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Shenzhen club fire kills at least 43, injures 88
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Police have detained 13 people in connection with Saturday's nightclub fire that left 43 people dead and 88 injured in south China's Shenzhen city.

Five of the 43 had been confirmed to be from Hongkong, according to the spokesman of the local authorities.

Police said the legal representative of the unlicensed club, Wang Jing, turned herself in on Sunday afternoon after the general manager, vice general manager, safety officer, technician and performers, were detained.

Wang, 41, a native of central Hunan Province, fled after the accident, police said.

Five officials would be punished, including Huang Hai, vice director of Longgang District, and Jiang Wei, head of the fire department of Longgang police bureau, according to the local department. They are also proposed to be deposed by the local government.

The fire broke out at about 10:49 p.m. at the "King of the Dancers" club in Longgang District, when more than 300 people were watching a performance in a hall, district head Zhang Bei said on Sunday.

As of 11 a.m. on Sunday, 59 of the injured, four in critical condition, were being treated in hospital and six others were under medical observation.

An initial investigation by the police showed that fireworks set off during the performance ignited the flammable material in the ceiling. The fire then spread quickly across 150 square meters.

The nightclub had a hall and 10 chambers with a capacity of 380 people. The hall, on the third floor of a marketplace, was accessible from the staircase by only a narrow passageway, about 10 meters long. Several windows were sealed.

"I saw people rushing out at about 11 p.m. and all lights were off," said club employee Yang Zhi. "Many people were hurt in the stampede."

Yang soaked his clothes and ran out, but suffered burns on his neck.

The fire was extinguished that night.

Shenzhen Communist Party of China chief Liu Yupu asked medical staff to do everything possible to save lives and ordered district-wide safety inspections.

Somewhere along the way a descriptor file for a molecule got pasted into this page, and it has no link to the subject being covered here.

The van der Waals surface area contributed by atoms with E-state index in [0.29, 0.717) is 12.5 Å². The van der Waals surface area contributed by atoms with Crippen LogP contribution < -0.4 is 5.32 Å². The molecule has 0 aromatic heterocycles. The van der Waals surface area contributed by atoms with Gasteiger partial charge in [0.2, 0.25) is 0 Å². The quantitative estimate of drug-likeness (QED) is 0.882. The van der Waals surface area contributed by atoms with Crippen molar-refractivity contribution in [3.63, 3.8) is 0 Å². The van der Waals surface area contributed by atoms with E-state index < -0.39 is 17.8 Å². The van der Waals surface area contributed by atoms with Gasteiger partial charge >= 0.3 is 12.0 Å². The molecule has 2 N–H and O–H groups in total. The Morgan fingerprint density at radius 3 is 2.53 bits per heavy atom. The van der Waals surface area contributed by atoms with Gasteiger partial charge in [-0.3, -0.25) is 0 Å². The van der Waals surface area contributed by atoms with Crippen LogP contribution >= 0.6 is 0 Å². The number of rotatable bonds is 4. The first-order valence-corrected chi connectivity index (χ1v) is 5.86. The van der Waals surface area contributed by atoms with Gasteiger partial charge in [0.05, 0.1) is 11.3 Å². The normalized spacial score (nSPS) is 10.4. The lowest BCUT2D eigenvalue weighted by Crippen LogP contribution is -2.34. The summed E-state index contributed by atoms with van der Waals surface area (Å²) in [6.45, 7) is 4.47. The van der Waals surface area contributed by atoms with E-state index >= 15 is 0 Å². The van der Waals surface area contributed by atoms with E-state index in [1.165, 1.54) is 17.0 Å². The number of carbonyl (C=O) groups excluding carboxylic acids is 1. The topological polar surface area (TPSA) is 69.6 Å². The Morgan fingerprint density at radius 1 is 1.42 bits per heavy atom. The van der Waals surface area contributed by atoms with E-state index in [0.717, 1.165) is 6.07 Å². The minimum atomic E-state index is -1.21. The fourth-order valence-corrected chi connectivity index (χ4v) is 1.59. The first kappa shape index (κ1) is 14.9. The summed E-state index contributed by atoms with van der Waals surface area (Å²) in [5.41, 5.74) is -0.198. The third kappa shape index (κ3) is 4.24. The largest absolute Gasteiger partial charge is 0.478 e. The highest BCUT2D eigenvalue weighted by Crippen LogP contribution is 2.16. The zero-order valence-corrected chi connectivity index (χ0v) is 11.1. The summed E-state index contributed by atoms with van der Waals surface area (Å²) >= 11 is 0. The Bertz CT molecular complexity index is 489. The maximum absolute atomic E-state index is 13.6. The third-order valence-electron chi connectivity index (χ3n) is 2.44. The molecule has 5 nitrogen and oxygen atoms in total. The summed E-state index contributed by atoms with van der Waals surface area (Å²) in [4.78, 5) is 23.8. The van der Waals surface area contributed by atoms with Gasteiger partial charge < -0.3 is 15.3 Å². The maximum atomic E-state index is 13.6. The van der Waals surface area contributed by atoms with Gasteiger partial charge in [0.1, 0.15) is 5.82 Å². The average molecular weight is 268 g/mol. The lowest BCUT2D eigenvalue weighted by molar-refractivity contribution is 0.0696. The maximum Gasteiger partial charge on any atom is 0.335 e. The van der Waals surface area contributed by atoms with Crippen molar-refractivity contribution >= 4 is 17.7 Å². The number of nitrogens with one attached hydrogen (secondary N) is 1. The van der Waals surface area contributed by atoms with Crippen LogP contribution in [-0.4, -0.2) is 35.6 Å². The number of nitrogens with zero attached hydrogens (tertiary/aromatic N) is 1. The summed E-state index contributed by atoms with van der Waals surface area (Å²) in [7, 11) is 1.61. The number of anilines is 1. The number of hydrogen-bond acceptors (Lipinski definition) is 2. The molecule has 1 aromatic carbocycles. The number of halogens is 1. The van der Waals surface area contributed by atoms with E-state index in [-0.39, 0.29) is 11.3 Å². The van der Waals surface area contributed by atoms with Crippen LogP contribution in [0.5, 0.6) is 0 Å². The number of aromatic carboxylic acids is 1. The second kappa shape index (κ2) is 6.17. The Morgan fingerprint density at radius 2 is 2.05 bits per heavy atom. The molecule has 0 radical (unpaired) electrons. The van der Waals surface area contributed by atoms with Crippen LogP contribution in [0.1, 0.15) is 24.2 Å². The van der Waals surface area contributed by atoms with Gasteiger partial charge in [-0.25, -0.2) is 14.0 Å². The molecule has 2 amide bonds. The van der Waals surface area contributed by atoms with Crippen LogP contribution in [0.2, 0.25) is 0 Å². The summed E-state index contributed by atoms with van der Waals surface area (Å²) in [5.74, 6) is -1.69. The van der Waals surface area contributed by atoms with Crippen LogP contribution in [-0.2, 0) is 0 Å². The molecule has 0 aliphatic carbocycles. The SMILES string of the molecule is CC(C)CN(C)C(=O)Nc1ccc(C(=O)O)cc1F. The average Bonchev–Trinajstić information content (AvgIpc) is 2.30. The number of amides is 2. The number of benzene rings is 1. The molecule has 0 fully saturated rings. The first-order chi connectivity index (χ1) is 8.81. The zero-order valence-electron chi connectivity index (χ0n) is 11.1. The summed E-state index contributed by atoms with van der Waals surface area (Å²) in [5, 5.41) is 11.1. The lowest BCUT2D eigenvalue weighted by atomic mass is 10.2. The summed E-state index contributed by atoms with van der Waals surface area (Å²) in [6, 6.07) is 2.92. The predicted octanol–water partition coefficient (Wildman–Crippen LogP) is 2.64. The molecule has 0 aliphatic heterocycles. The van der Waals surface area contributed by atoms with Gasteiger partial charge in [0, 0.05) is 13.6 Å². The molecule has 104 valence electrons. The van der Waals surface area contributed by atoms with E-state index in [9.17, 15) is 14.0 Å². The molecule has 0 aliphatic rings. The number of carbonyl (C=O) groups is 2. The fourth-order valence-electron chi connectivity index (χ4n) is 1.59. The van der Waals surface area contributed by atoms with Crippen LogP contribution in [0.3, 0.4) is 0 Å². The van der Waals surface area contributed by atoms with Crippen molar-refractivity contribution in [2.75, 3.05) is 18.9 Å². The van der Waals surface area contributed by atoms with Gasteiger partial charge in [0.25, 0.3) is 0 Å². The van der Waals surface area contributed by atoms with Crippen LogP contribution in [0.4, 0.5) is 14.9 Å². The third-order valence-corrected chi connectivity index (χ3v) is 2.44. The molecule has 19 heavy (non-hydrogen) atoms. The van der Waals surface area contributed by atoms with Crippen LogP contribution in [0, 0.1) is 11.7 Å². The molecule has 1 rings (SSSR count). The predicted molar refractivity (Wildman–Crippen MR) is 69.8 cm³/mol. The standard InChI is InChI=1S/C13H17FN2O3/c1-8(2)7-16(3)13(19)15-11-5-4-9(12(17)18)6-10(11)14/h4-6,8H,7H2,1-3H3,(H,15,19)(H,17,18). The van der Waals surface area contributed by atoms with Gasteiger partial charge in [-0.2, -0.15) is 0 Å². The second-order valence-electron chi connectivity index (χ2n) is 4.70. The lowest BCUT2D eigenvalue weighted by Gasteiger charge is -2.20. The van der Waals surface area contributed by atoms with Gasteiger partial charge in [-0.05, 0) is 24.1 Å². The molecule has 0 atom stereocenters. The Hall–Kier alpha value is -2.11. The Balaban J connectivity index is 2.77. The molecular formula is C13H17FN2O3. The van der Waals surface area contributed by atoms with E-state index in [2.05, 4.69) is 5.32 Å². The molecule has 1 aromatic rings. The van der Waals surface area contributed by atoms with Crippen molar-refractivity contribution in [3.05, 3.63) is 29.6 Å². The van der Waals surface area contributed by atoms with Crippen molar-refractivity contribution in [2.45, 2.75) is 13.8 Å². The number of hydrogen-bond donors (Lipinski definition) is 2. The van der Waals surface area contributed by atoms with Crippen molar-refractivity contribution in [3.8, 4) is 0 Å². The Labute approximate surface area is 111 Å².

An investigation team of officials from the country's work safety watchdog, the Ministry of Public Security, and the provincial and local governments, has been set up.

Another devastating nightclub fire, which occurred on Dec. 25, 2000, in Luoyang City of the central Henan Province, claimed 309 lives.

The blaze started on the second basement floor of a four-story building. The fourth floor housed an unlicensed nightclub.

The dense fumes flooded into the nightclub where hundreds of people were having a Christmas party.

Most of the people died of suffocation due to inadequate fire-fighting facilities and exits. The club had been warned of unqualified fire-fighting system three years before.

This fire is considered to be the second worst in China since 1990. The death toll was second to the 325 killed in a theater fire on Dec. 8, 1994, in Karamay, northwest China's Xinjiang Uygur Autonomous Region.

Among the dead were 288 schoolchildren, 37 teachers and staff members, and 180 were injured.

The fire started in the Friendship Theater as 796 were watching a performance by students when a spotlight set fire to the curtain. The blaze caused a short-circuit that put out all the lights.

The fiber decoration materials quickly ignited and gave off suffocating toxic fumes.

Seven of the theater's eight emergency exits were locked at the time, and the persons with the keys had left their posts.

The local government said the officials who organized the activity failed to check the safety facilities beforehand or conduct an effective evacuation after the fire broke out.

(Xinhua News Agency September 22, 2008)

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